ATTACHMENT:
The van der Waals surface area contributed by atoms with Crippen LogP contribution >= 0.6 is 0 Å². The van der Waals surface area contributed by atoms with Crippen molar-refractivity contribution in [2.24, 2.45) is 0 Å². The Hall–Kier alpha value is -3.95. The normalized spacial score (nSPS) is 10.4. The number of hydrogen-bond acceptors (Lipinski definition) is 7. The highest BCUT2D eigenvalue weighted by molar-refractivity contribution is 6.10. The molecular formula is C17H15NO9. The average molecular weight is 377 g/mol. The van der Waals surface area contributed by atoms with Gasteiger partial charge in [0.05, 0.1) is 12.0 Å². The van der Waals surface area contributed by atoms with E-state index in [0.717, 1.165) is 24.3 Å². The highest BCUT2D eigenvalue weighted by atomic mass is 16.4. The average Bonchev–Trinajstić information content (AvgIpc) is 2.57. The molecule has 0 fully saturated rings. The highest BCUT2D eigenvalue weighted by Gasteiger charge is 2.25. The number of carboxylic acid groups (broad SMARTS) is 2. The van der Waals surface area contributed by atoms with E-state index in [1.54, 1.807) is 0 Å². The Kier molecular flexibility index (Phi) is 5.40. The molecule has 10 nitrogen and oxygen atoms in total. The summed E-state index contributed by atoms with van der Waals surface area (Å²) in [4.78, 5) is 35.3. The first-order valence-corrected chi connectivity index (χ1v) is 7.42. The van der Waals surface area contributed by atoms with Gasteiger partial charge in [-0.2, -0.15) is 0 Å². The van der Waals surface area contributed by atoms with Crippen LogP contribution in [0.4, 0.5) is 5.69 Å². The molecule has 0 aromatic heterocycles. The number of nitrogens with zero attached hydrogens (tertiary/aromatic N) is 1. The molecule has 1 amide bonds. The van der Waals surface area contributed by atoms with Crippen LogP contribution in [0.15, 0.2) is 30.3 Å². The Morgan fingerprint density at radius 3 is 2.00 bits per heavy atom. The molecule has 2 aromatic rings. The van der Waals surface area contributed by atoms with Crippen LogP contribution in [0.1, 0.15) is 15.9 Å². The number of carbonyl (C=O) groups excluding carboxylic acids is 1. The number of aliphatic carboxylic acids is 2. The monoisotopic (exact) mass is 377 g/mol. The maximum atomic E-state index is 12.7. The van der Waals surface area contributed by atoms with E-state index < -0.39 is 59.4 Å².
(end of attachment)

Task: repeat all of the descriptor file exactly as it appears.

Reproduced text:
The van der Waals surface area contributed by atoms with Crippen LogP contribution >= 0.6 is 0 Å². The van der Waals surface area contributed by atoms with Crippen molar-refractivity contribution in [2.24, 2.45) is 0 Å². The Hall–Kier alpha value is -3.95. The normalized spacial score (nSPS) is 10.4. The number of hydrogen-bond acceptors (Lipinski definition) is 7. The highest BCUT2D eigenvalue weighted by molar-refractivity contribution is 6.10. The molecular formula is C17H15NO9. The average molecular weight is 377 g/mol. The van der Waals surface area contributed by atoms with Gasteiger partial charge in [0.05, 0.1) is 12.0 Å². The van der Waals surface area contributed by atoms with E-state index in [0.717, 1.165) is 24.3 Å². The highest BCUT2D eigenvalue weighted by atomic mass is 16.4. The average Bonchev–Trinajstić information content (AvgIpc) is 2.57. The molecule has 0 fully saturated rings. The highest BCUT2D eigenvalue weighted by Gasteiger charge is 2.25. The number of carboxylic acid groups (broad SMARTS) is 2. The van der Waals surface area contributed by atoms with E-state index in [1.54, 1.807) is 0 Å². The Kier molecular flexibility index (Phi) is 5.40. The molecule has 10 nitrogen and oxygen atoms in total. The summed E-state index contributed by atoms with van der Waals surface area (Å²) in [4.78, 5) is 35.3. The first-order valence-corrected chi connectivity index (χ1v) is 7.42. The van der Waals surface area contributed by atoms with Gasteiger partial charge in [-0.2, -0.15) is 0 Å². The van der Waals surface area contributed by atoms with Crippen LogP contribution in [0.4, 0.5) is 5.69 Å². The molecule has 0 aromatic heterocycles. The number of nitrogens with zero attached hydrogens (tertiary/aromatic N) is 1. The molecule has 1 amide bonds. The van der Waals surface area contributed by atoms with Crippen LogP contribution in [0.15, 0.2) is 30.3 Å². The Morgan fingerprint density at radius 3 is 2.00 bits per heavy atom. The molecule has 2 aromatic rings. The van der Waals surface area contributed by atoms with Crippen LogP contribution in [0.1, 0.15) is 15.9 Å². The number of carbonyl (C=O) groups excluding carboxylic acids is 1. The number of aliphatic carboxylic acids is 2. The monoisotopic (exact) mass is 377 g/mol. The maximum atomic E-state index is 12.7. The van der Waals surface area contributed by atoms with E-state index < -0.39 is 59.4 Å².